• Sabai grass-Sabai grass provides 15% raw material. The best quality paper is produced from its fibres. Madhya Pradesh is the largest producer of sabai grass. Maharashtra, Andhra Pradesh and Odisha are other major sabai grass producing states.
• Bagasse-It is a sugarcane residual part. 7% pulp for paper industry is obtained, from bagasse. Industrial paper, hard board paper, packing paper etc are made from it.
• Rags-Pulp is also made from wastepaper and rags. It is used to make handmade paper. India is foremost in production of handmade paper. India also exports it. This paper is used in making university certificates. Asia’s largest handmade paper mill is in Puducherry.
Besides rags, straw of paddy, wheat and maize is also used in making paper
The first match factory in India was set up in 1921 in Ahmedabad. Match factories were set up in 1924 and 1925 in Bareilly, Kolkata, Chennai, Ambarnath and Dhubri. The matchstick is made by a special kind of soft wood. The wood of the trees called dhoop, markat, salai, semal, sundari etc is especially useful for it. The chemicals which are needed for match are imported. This industry has developed mostly in West Bengal and Tamil Nadu. In West Bengal, it is concentrated mainly in 24 Paragana and Kolkata.
In Tamil Nadu most of the factories are in Ramanathapuram district. Factories are also in Chhattisgarh (Bilaspur).
There are two stages in silk industry:
• Sericulture and obtaining of silk fibres
• Production of silk textile from silk fibres (silk textile industry)
Sericulture: It is completely forest based industry. Sericulture is done mainly on the mulberry trees. Besides it, sericulture is also done on the trees ‘like oak, mahua, castor, sal, plum, kusum etc. More than half of the total silk production in the country is done in Karnataka alone. Other major silk producing states are West Bengal, Jammu & Kashmir, Odisha, Madhya Pradesh, Jharkhand etc. Several kinds of silk are produced in India:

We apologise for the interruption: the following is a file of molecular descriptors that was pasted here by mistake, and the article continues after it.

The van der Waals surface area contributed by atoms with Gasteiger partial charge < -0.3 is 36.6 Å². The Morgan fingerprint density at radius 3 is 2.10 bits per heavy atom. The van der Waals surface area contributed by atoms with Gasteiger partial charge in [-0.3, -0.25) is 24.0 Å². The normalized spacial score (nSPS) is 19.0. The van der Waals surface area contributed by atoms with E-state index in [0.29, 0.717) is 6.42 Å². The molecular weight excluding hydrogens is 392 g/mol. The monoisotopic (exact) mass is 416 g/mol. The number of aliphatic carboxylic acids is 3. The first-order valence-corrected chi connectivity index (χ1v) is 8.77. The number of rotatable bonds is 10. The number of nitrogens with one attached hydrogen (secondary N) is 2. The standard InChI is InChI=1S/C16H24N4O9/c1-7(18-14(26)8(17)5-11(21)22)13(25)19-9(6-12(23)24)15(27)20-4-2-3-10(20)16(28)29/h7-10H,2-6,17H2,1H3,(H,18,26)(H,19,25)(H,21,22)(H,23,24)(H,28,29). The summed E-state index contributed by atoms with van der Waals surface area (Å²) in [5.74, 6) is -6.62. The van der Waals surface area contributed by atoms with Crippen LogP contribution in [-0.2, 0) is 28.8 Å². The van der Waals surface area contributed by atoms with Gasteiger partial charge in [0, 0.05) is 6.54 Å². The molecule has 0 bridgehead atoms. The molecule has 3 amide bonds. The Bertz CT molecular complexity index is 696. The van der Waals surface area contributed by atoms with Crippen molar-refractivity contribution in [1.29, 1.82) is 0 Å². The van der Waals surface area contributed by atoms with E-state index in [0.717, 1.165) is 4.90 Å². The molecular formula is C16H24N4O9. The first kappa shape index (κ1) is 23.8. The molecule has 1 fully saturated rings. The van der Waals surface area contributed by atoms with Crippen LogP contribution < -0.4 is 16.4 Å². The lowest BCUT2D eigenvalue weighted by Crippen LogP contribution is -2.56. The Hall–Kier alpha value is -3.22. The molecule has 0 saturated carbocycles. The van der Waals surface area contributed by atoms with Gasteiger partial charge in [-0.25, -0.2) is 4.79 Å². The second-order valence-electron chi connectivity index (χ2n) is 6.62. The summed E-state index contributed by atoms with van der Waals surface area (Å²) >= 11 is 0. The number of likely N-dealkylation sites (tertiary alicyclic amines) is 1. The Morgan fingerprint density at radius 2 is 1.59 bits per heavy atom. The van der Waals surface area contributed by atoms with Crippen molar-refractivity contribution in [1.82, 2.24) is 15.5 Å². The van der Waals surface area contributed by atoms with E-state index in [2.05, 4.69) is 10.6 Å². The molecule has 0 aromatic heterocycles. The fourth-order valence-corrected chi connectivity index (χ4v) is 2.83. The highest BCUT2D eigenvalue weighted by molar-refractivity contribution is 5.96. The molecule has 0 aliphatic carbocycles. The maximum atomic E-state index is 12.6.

• Mulberry silk-Silk made by sericulture on mulberry trees. It is the best kind of silk. 85% of the silk produced in the country is mulberry silk. It is produced in Karnataka (Bengaluru, Mysore, Kolar and Tumkur districts), West Bengal (Bankura, Murshidabad, Midnapur and Burdwan districts), Jammu & Kashmir and Assam.
• Muga silk-It is also produced by sericulture done on the mulberry leaves. Its production is mostly done in Assam, West Bengal and Jammu & Kashmir.
• Tasar silk-It is produced by sericulture done on the wild mulberry trees. The major tasar silk producing states are Jharkhand, Odisha and Madhya Pradesh.
• Eri silk-It is produced by sericulture done on the leaves of castor. It is a low quality silk.
The beedi making industry has developed mainly in tribal regions. Madhya Pradesh is the largest producer of beedi because the tendu leaves are found mostly in the forests of this state. Several chemical industries related to sandalwood in Karnataka and eucalyptus in Tamil Nadu has developed. The woodcraft industry has developed in Karnataka, Himachal Pradesh and Jammu and Kashmir. Copra (coconut and its fibres) industry (undertaken by the Coconut Board of India) has developed in Kerala.CGPCS Notes brings Prelims and Mains programs for CGPCS Prelims and CGPCS Mains Exam preparation. Various Programs initiated by CGPCS Notes are as follows:-